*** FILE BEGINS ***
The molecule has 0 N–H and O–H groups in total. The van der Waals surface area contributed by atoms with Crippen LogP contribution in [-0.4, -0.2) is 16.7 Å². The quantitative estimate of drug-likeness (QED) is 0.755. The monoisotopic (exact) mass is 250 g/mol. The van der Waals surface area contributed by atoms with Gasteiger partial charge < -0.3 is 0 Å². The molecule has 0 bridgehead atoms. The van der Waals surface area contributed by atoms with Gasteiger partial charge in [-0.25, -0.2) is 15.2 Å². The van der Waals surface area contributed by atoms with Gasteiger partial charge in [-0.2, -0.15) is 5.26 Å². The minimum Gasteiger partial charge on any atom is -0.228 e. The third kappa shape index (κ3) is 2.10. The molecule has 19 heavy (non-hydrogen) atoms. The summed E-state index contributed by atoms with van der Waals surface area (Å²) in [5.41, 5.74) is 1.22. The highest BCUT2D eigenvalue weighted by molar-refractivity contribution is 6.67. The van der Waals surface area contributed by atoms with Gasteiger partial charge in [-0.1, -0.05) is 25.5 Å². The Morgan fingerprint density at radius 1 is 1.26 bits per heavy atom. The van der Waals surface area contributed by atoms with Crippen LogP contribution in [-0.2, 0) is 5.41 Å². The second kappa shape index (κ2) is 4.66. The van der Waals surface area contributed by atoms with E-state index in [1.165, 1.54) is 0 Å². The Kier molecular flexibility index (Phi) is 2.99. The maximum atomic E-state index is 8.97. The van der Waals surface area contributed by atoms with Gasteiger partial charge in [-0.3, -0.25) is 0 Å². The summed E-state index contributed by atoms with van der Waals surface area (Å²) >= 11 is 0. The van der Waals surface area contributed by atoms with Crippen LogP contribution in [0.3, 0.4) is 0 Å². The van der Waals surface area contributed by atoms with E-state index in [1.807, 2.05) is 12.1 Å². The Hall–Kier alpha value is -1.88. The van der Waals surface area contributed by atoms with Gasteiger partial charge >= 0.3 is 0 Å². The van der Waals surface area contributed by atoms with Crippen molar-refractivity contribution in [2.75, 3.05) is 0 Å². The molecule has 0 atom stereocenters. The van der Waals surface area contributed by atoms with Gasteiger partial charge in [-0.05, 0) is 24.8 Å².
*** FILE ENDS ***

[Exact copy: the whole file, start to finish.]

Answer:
The molecule has 0 N–H and O–H groups in total. The van der Waals surface area contributed by atoms with Crippen LogP contribution in [-0.4, -0.2) is 16.7 Å². The quantitative estimate of drug-likeness (QED) is 0.755. The monoisotopic (exact) mass is 250 g/mol. The van der Waals surface area contributed by atoms with Gasteiger partial charge < -0.3 is 0 Å². The molecule has 0 bridgehead atoms. The van der Waals surface area contributed by atoms with Gasteiger partial charge in [-0.25, -0.2) is 15.2 Å². The van der Waals surface area contributed by atoms with Gasteiger partial charge in [-0.2, -0.15) is 5.26 Å². The minimum Gasteiger partial charge on any atom is -0.228 e. The third kappa shape index (κ3) is 2.10. The molecule has 19 heavy (non-hydrogen) atoms. The summed E-state index contributed by atoms with van der Waals surface area (Å²) in [5.41, 5.74) is 1.22. The highest BCUT2D eigenvalue weighted by molar-refractivity contribution is 6.67. The van der Waals surface area contributed by atoms with Gasteiger partial charge in [-0.1, -0.05) is 25.5 Å². The Morgan fingerprint density at radius 1 is 1.26 bits per heavy atom. The van der Waals surface area contributed by atoms with Crippen LogP contribution in [-0.2, 0) is 5.41 Å². The second kappa shape index (κ2) is 4.66. The van der Waals surface area contributed by atoms with E-state index in [1.165, 1.54) is 0 Å². The Kier molecular flexibility index (Phi) is 2.99. The maximum atomic E-state index is 8.97. The van der Waals surface area contributed by atoms with Gasteiger partial charge in [-0.3, -0.25) is 0 Å². The summed E-state index contributed by atoms with van der Waals surface area (Å²) >= 11 is 0. The van der Waals surface area contributed by atoms with Crippen LogP contribution in [0.3, 0.4) is 0 Å². The van der Waals surface area contributed by atoms with E-state index in [1.807, 2.05) is 12.1 Å². The Hall–Kier alpha value is -1.88. The van der Waals surface area contributed by atoms with Gasteiger partial charge >= 0.3 is 0 Å². The van der Waals surface area contributed by atoms with Crippen molar-refractivity contribution in [2.75, 3.05) is 0 Å². The molecule has 0 atom stereocenters. The van der Waals surface area contributed by atoms with Gasteiger partial charge in [-0.05, 0) is 24.8 Å².